Hall of Fame outfielder Tony Gwynn was scheduled to have surgery on a cancerous tumor in his right cheek, the same place he had a growth removed 18 months ago, ESPN.com reports.
Gwynn's wife, Alicia, told Friend the doctors didn't believe the cancer had spread beyond Gwynn's salivary glad, but they expect to know more after the surgery. Alicia Gwynn said doctors may also perform a nerve graft to preserve his facial functions.
Gwynn, the baseball coach at San Diego State, was diagnosed with cancer in his mouth in August of 2010. He's blamed the cancer on his smokeless tobacco habit. Gwynn used smokeless tobacco for his entire 20-year big-league career and beyond. However, he said he has not used since his 2010 surgery.
In his previous surgery, the doctors left part of a nerve to help control his facial functions, so part of the tumor was left in and the surgery was supplemented with chemotherapy. If the tumor is still on the nerve this time, Alicia Gwynn said her husband instructed doctors to just take it out and then go ahead with the nerve graft to help preserve his facial functions.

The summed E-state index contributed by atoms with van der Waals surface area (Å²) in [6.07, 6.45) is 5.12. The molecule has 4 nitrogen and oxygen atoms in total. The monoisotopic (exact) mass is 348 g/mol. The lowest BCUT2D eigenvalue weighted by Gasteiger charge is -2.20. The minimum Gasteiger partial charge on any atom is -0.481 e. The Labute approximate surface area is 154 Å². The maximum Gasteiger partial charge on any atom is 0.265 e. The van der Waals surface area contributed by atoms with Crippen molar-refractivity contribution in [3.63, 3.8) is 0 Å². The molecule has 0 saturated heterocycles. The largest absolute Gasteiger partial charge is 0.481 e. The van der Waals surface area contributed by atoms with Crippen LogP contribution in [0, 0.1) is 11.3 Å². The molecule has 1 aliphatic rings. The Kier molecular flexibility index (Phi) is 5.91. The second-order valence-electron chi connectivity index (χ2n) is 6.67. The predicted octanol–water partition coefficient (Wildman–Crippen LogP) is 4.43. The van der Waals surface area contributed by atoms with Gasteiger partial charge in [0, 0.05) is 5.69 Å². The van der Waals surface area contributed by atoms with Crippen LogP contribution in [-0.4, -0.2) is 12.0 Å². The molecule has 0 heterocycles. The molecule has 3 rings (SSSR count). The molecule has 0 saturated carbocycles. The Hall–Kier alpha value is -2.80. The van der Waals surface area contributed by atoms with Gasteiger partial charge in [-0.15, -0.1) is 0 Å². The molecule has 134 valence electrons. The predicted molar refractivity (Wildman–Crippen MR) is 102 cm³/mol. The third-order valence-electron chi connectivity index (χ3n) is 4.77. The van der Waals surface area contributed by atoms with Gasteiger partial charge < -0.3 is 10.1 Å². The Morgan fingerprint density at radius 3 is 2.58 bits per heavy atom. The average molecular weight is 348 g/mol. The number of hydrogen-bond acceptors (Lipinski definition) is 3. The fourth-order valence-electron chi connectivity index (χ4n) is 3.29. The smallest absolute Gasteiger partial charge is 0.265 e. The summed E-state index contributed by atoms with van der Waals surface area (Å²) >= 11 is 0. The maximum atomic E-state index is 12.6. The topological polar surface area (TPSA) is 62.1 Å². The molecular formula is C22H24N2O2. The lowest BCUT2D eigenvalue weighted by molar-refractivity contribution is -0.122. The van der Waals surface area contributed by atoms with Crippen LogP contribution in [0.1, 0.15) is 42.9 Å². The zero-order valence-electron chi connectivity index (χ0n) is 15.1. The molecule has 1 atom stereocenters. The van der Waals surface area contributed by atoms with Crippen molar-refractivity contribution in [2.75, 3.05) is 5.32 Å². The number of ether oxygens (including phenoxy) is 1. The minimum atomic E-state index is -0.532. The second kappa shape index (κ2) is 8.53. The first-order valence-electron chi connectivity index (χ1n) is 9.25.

"Tony told them to take [the malignant tumor] all out," Alicia Gwynn told ESPN.com. "They said they may need to remove the facial nerve -- they might have to go a lot deeper. But he just told them to take it out. And if they do remove the facial nerve, they'll replace it with a nerve from his shoulder or leg.
"Hopefully, his face will work fine; hopefully he'll be able to blink his eye. They said they will make his face as normal as they can -- and that it might be better than it was."
The best case scenario, Alicia Gwynn said, would have Gwynn back on the field at San Diego State in about a month.
Posted by C. Trent Rosecrans on CBSSports.com